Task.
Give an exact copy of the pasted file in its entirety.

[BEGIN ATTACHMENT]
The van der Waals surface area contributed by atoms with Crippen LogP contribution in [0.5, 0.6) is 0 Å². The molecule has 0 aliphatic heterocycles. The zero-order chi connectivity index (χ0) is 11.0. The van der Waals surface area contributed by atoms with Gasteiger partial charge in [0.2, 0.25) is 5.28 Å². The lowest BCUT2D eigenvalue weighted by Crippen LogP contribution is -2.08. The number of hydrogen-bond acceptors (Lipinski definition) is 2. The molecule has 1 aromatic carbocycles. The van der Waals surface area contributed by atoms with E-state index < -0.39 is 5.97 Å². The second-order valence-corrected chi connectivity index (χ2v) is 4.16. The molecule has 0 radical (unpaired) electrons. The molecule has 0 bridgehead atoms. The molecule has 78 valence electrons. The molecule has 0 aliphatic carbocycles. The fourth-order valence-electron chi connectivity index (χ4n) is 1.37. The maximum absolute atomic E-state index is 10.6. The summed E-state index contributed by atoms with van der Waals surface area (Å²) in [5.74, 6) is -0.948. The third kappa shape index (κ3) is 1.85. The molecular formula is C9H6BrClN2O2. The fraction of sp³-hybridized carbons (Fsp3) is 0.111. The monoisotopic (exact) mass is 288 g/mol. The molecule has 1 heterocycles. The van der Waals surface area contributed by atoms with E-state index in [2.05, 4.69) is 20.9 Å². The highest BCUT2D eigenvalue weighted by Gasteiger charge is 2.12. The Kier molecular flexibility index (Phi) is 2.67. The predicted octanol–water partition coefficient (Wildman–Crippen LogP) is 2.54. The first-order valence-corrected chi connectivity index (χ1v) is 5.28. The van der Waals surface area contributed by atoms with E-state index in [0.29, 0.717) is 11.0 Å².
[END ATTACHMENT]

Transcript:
The van der Waals surface area contributed by atoms with Crippen LogP contribution in [0.5, 0.6) is 0 Å². The molecule has 0 aliphatic heterocycles. The zero-order chi connectivity index (χ0) is 11.0. The van der Waals surface area contributed by atoms with Gasteiger partial charge in [0.2, 0.25) is 5.28 Å². The lowest BCUT2D eigenvalue weighted by Crippen LogP contribution is -2.08. The number of hydrogen-bond acceptors (Lipinski definition) is 2. The molecule has 1 aromatic carbocycles. The van der Waals surface area contributed by atoms with E-state index < -0.39 is 5.97 Å². The second-order valence-corrected chi connectivity index (χ2v) is 4.16. The molecule has 0 radical (unpaired) electrons. The molecule has 0 bridgehead atoms. The molecule has 78 valence electrons. The molecule has 0 aliphatic carbocycles. The fourth-order valence-electron chi connectivity index (χ4n) is 1.37. The maximum absolute atomic E-state index is 10.6. The summed E-state index contributed by atoms with van der Waals surface area (Å²) in [5.74, 6) is -0.948. The third kappa shape index (κ3) is 1.85. The molecular formula is C9H6BrClN2O2. The fraction of sp³-hybridized carbons (Fsp3) is 0.111. The monoisotopic (exact) mass is 288 g/mol. The molecule has 1 heterocycles. The van der Waals surface area contributed by atoms with E-state index in [2.05, 4.69) is 20.9 Å². The highest BCUT2D eigenvalue weighted by Gasteiger charge is 2.12. The Kier molecular flexibility index (Phi) is 2.67. The predicted octanol–water partition coefficient (Wildman–Crippen LogP) is 2.54. The first-order valence-corrected chi connectivity index (χ1v) is 5.28. The van der Waals surface area contributed by atoms with E-state index in [0.29, 0.717) is 11.0 Å².